When the strategy hits resistance, it is not a pretty picture. We can start with public servants who offend. Linda Keen was sacked from the Canadian Nuclear Safety Commission, and publicly smeared, simply for doing her job. The Chief Electoral Officer has clashed with the Tories and been publicly maligned. The activist Chair of the RCMP Complaints Commission was not renewed. The Chair of the Military Police Complaints Commission who had initiated investigation of the Afghan detainee torture issue was neither extended nor replaced. Highly respected senior public servants have been forced out: the Clerk of the Privy Council and the deputy ministers of Foreign Affairs, Justice and Transport have all retired unexpectedly, without explanation. It is widely believed that they all made the mistake of crossing the Tories, and had to fall on their swords.

Nowhere has a harsher light been cast on stealth machinations than in the sordid story of Rights and Democracy, the supposedly independent human rights advocacy group set up by the Mulroney government and initially headed by Ed Broadbent. Carefully selected Harper appointees set out on a witch hunt against funding any groups even mildly critical of Israel, and succeeded in bitterly dividing the institute. Early in 2010, its President died suddenly of a heart attack at age 66 after vicious internal strife had boiled over at a meeting. His widow points an angry finger at the Harper appointees. Staff have been fired, and the offices burgled and files stolen. The Tories have responded by appointing as new President a Quebec Tory who has warned about the threat posed by Muslim immigrants to Quebec culture.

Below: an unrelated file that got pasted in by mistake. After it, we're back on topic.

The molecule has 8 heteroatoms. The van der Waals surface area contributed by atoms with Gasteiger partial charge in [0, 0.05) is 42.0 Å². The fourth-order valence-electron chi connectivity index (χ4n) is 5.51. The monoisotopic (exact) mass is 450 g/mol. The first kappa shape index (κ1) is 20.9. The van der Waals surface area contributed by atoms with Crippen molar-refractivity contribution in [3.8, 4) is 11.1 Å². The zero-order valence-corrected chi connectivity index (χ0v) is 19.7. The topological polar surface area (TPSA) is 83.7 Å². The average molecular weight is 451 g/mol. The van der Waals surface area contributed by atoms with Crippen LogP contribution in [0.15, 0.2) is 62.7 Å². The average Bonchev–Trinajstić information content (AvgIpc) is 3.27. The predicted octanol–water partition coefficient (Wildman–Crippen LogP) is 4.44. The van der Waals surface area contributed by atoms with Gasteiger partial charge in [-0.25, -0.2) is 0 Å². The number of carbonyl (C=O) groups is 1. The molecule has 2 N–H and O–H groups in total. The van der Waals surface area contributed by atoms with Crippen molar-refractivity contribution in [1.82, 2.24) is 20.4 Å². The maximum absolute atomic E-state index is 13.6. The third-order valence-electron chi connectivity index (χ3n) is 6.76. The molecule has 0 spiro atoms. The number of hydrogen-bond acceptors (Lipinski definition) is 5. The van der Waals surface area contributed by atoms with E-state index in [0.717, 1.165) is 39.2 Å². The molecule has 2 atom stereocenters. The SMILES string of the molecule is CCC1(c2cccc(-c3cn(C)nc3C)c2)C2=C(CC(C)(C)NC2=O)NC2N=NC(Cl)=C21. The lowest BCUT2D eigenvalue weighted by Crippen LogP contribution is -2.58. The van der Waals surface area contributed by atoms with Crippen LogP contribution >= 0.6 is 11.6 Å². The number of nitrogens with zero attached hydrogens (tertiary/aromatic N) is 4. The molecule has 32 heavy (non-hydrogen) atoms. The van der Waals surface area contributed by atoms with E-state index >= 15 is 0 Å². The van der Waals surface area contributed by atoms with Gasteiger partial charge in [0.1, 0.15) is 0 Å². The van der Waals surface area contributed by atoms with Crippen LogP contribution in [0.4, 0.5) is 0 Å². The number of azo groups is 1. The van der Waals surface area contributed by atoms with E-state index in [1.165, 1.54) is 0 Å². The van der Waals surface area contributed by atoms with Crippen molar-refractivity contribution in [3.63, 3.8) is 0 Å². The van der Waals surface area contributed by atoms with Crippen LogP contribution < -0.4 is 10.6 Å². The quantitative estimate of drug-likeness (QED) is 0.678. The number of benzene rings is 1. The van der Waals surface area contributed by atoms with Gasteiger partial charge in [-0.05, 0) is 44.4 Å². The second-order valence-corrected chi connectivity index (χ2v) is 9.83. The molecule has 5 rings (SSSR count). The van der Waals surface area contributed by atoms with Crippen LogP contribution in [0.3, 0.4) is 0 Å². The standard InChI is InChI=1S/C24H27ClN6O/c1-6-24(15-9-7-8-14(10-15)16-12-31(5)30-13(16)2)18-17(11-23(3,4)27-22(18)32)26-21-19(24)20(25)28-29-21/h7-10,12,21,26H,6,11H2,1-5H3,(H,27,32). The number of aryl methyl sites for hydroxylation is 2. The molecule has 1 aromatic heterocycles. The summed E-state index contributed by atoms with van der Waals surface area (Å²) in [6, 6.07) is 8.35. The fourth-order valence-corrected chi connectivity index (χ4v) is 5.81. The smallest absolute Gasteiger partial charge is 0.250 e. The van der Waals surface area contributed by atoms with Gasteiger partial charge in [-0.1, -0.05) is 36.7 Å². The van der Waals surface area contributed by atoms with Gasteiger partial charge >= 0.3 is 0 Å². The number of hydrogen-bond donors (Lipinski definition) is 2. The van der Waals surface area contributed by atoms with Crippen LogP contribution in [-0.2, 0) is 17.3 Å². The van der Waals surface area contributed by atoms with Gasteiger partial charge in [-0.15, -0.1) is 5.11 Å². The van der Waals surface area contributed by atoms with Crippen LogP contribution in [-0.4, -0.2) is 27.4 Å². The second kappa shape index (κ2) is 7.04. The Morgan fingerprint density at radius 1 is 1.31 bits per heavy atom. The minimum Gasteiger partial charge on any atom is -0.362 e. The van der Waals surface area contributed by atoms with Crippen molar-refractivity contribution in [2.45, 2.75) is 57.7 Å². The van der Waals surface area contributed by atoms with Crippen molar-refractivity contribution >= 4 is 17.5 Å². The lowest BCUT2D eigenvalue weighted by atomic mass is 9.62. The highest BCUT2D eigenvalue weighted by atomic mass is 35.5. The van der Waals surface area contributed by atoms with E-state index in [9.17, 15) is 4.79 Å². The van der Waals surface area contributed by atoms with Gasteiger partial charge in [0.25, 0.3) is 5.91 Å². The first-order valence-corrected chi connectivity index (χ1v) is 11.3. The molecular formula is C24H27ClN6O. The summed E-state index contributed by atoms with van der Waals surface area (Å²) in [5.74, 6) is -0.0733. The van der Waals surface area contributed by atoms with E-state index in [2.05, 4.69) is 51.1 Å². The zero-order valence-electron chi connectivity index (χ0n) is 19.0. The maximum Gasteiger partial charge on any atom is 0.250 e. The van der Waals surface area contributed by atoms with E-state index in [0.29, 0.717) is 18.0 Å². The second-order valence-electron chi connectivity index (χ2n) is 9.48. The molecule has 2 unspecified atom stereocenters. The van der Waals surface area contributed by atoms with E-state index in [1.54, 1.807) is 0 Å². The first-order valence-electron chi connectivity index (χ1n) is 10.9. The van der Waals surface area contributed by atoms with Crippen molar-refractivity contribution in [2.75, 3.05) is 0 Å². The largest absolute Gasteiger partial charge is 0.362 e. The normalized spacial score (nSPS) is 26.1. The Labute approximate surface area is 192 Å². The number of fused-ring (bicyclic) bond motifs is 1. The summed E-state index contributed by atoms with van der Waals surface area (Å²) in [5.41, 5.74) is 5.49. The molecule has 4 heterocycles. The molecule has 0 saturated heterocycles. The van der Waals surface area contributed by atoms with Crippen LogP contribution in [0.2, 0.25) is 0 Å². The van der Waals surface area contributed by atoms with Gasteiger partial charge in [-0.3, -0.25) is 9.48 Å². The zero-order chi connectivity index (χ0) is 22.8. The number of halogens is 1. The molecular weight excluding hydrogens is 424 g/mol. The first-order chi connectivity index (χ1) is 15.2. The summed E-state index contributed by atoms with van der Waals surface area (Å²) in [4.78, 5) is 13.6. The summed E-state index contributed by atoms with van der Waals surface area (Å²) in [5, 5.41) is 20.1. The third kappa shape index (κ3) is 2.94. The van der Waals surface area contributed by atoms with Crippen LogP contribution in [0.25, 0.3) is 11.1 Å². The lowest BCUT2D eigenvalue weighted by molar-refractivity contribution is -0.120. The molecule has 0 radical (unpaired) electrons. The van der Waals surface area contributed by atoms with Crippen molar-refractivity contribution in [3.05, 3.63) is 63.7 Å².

This thuggish behaviour is in keeping with the Harperites’ self-image as outsiders defending an embattled beachhead in a hostile Liberal Ottawa. The Prime Minister’s Office is the control centre of the most hierarchically disciplined administration ever. Harper is a notorious control freak, but the extraordinary degree of centralization reflects a Tory need to fight a military-tyle campaign around every issue. It is reminiscent of the presidency of that other pathological outsider, Richard Nixon, whose no-holds-barred war on opponents ended, we might remember, rather badly.